Changi Chapel and Museum

Changi Chapel and Museum

World War II was a catastrophic event that had a profound impact on the lives of millions of people around the world. The Changi Chapel and Museum in singapore is a place that sheds light on this tumultuous era and the events that took place in the country during the Japanese Occupation from 1942 to 1945.

Opened on February 15, 2001, the Changi Chapel and Museum serves as a space to pay respect to the prisoners of war (POWs) and civilians interned at Changi prison camp. The date of its opening coincides with the anniversary of Singapore’s fall to the Imperial Japanese Army, serving as a reminder of the dark times that the country went through.

However, the museum is not just a solemn reminder of war’s violence. It is also a testament to the strength and resilience of the human spirit. Through donations and loans from the families of the internees, the museum now showcases 114 artifacts across eight exhibition zones, delving into their daily lives, struggles, and eventual liberation.

The first four zones of the museum document the evolution of Changi from the 19th century to the 1920s, the fall of Singapore during World War II, and the lives of soldiers and POWs imprisoned at Changi. These zones provide a historical context for visitors, allowing them to understand the events leading up to the Japanese Occupation and the conditions faced by those held captive.

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The latter four zones of the museum delve deeper into the everyday lives of the internees. They highlight their resilience and creativity in the face of hardship, their eventual liberation, and their legacies after the war. These zones provide a more personal and intimate perspective of the internees’ experiences, allowing visitors to empathize with their struggles and appreciate their strength.

One of the most striking exhibits in the museum is a recreated Changi Gaol cell. Visitors can step into the shoes of the internees and experience the cramped confines in which they were imprisoned. The cell is accompanied by re-enacted recordings of conversations between the internees, giving visitors a glimpse into their daily lives and living conditions.

The museum also houses a collection of artifacts that offer poignant reminders of the past. Among them is a 400-page diary and replicas of the Changi murals, which were painted by Bombardier Stanley Warren and depict scenes from the Bible. These murals serve as a testament to the internees’ faith and determination to find solace in the midst of despair.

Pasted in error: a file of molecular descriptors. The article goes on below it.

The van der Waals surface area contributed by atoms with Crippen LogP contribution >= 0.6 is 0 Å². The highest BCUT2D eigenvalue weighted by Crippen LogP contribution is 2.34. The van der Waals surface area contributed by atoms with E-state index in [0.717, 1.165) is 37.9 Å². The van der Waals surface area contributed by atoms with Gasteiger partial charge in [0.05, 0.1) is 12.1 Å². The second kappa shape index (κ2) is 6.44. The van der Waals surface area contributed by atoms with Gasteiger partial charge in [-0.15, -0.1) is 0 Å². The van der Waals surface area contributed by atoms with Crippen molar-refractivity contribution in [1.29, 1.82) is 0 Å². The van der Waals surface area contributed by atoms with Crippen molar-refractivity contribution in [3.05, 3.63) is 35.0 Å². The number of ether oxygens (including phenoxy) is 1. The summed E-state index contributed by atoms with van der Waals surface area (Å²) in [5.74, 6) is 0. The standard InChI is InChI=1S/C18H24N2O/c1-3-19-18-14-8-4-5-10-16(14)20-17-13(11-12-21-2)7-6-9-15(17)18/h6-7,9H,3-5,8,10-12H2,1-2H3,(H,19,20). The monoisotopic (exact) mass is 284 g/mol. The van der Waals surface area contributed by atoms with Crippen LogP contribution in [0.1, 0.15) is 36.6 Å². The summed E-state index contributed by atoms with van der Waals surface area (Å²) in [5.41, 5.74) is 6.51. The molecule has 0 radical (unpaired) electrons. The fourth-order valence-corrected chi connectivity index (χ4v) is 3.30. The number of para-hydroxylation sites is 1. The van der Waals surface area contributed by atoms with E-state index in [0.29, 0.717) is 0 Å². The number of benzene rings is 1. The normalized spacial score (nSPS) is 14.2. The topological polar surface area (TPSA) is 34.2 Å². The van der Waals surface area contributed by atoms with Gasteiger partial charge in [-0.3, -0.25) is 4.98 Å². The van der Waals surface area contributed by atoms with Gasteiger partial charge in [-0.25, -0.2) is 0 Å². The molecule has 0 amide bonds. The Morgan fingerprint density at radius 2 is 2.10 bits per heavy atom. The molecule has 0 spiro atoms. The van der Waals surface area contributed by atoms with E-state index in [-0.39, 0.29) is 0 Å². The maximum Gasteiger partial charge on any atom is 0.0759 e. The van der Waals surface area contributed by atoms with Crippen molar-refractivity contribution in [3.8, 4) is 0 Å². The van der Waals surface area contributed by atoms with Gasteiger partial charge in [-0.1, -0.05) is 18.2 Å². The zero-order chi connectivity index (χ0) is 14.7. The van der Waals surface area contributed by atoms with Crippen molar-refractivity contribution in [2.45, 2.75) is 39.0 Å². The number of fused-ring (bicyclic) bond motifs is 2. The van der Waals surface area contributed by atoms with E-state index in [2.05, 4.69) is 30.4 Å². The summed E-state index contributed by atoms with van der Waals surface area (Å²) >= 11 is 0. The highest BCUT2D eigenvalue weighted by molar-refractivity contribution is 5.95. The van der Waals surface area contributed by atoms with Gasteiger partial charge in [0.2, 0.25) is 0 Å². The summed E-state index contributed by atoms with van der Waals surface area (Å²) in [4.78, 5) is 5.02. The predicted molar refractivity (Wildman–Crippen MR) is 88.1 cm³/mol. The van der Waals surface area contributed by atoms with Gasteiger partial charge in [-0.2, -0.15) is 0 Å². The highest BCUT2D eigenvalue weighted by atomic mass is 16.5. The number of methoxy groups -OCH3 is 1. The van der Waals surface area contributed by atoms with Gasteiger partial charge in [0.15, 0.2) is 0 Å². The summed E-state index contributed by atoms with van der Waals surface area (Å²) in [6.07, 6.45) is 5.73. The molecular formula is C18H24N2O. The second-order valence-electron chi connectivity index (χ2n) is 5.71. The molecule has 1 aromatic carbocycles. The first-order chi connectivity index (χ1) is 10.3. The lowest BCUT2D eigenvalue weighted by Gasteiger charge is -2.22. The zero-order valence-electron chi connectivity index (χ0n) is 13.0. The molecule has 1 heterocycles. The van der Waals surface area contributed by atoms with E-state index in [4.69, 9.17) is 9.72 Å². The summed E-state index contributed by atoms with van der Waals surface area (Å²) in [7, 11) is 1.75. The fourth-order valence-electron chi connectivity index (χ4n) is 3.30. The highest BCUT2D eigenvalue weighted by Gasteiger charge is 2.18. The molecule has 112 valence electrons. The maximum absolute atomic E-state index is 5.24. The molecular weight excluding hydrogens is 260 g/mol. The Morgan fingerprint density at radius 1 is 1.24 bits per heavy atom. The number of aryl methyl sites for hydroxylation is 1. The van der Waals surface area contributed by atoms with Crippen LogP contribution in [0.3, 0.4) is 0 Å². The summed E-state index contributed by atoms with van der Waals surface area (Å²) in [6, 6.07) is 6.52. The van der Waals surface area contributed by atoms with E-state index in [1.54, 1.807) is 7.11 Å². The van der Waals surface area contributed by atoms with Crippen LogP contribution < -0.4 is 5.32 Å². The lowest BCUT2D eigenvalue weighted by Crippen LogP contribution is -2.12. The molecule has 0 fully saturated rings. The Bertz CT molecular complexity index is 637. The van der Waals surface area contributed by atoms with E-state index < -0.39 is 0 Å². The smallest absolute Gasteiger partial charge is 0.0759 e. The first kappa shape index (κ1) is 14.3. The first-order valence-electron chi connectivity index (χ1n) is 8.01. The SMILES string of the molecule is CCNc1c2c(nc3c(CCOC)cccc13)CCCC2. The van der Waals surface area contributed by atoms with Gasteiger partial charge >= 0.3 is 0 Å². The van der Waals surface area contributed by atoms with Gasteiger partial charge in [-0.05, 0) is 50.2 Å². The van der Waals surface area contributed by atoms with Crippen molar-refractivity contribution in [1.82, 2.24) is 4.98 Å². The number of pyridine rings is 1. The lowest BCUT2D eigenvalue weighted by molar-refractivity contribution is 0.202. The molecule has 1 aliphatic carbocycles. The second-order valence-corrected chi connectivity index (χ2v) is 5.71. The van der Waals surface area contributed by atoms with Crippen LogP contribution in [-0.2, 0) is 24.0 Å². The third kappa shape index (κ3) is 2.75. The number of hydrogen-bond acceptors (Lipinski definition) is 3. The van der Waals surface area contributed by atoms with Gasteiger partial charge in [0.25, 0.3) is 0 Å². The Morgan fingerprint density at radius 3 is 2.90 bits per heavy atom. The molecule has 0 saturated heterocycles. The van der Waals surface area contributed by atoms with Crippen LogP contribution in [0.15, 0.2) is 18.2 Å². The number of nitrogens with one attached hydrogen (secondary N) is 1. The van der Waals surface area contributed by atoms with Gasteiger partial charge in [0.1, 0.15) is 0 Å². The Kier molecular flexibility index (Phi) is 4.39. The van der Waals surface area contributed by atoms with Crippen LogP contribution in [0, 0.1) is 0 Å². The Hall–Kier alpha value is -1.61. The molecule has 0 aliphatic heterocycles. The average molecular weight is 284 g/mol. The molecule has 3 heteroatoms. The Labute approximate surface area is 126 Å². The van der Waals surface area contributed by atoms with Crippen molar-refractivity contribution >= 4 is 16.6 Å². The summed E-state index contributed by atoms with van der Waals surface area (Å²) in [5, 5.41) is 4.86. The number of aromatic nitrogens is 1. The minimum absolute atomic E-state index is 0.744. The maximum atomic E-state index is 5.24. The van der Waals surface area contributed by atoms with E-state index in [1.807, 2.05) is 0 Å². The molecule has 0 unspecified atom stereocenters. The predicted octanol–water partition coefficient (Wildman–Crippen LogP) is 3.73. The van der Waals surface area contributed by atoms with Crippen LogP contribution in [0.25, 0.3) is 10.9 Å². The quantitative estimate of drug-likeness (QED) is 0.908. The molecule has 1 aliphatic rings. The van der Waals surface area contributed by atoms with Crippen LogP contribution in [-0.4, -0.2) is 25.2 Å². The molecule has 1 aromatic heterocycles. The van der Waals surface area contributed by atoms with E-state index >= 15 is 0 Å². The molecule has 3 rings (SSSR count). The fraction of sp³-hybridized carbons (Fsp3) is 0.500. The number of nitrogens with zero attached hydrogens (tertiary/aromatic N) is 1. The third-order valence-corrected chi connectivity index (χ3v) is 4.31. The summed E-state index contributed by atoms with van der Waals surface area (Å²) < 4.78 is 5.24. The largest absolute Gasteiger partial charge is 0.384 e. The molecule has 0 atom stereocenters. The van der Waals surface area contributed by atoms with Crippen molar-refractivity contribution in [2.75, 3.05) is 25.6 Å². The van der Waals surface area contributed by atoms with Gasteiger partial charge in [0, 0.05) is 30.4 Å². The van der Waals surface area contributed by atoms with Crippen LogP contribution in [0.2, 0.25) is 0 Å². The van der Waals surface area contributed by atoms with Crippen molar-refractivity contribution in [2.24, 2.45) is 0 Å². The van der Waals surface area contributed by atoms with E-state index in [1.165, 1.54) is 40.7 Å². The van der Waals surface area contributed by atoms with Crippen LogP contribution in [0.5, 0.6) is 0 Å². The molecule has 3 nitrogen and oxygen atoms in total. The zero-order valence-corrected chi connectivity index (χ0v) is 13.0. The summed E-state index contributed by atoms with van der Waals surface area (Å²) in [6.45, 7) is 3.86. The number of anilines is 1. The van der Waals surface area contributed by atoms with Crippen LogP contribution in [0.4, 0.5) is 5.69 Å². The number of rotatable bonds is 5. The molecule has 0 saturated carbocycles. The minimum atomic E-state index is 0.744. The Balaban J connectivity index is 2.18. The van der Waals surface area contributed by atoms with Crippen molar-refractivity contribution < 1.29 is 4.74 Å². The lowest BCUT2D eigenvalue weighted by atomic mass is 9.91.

Everyday objects that were painstakingly hidden by the internees are also on display. These objects include a Kodak Baby Brownie camera and a matchbox with a hidden Morse code. These artifacts serve as symbols of hope and resilience, showing how even in the darkest of times, people found ways to preserve their humanity.

In addition to the exhibits, the museum also houses a database of over 50,000 POWs and civilian internees. Visitors are encouraged to contribute to this archive of stories, ensuring that the legacies of those who passed through Changi’s gates live on. This database serves as a valuable resource for researchers and historians, allowing them to document and understand the experiences of those who lived through this period.

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To enhance the visitor experience, the museum offers free guided tours of the space. These tours provide additional insights and context to the exhibits, allowing visitors to gain a deeper understanding of the history and significance of Changi. However, due to current safe distancing measures, tour group sizes are subject to limitations.

To ensure a smooth visit, visitors are encouraged to pre-book their admission tickets via the museum’s website or chatbot. The chatbot also provides access to audio tours and virtual guides to World War II sites in the vicinity, allowing visitors to further explore and learn about the historical significance of the area.

Before leaving the museum, visitors are invited to peruse the merchandise at the MUSEUM LABEL store. The store offers a range of souvenirs and mementos related to the museum’s exhibits, providing visitors with an opportunity to take a piece of history home with them.

In conclusion, the Changi Chapel and Museum in Singapore is a place of great historical and cultural significance. Through its exhibits and artifacts, it offers a glimpse into the lives of those who endured the hardships of the Japanese Occupation. It serves as a reminder of the strength and resilience of the human spirit and the importance of preserving the stories and legacies of those who lived through this dark period in history. A visit to the museum is not only an educational experience but also a chance to pay tribute to the bravery and determination of those who suffered during World War II.

Address And Location:


1000 Upper Changi Road North, Singapore 507707

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  • Operating Hours

    9.30am to 5.30pm
    Tuesday to Sunday (including Public Holidays)
    Last admission at 5pm


  • 1000 Upper Changi Road North, Singapore 507707

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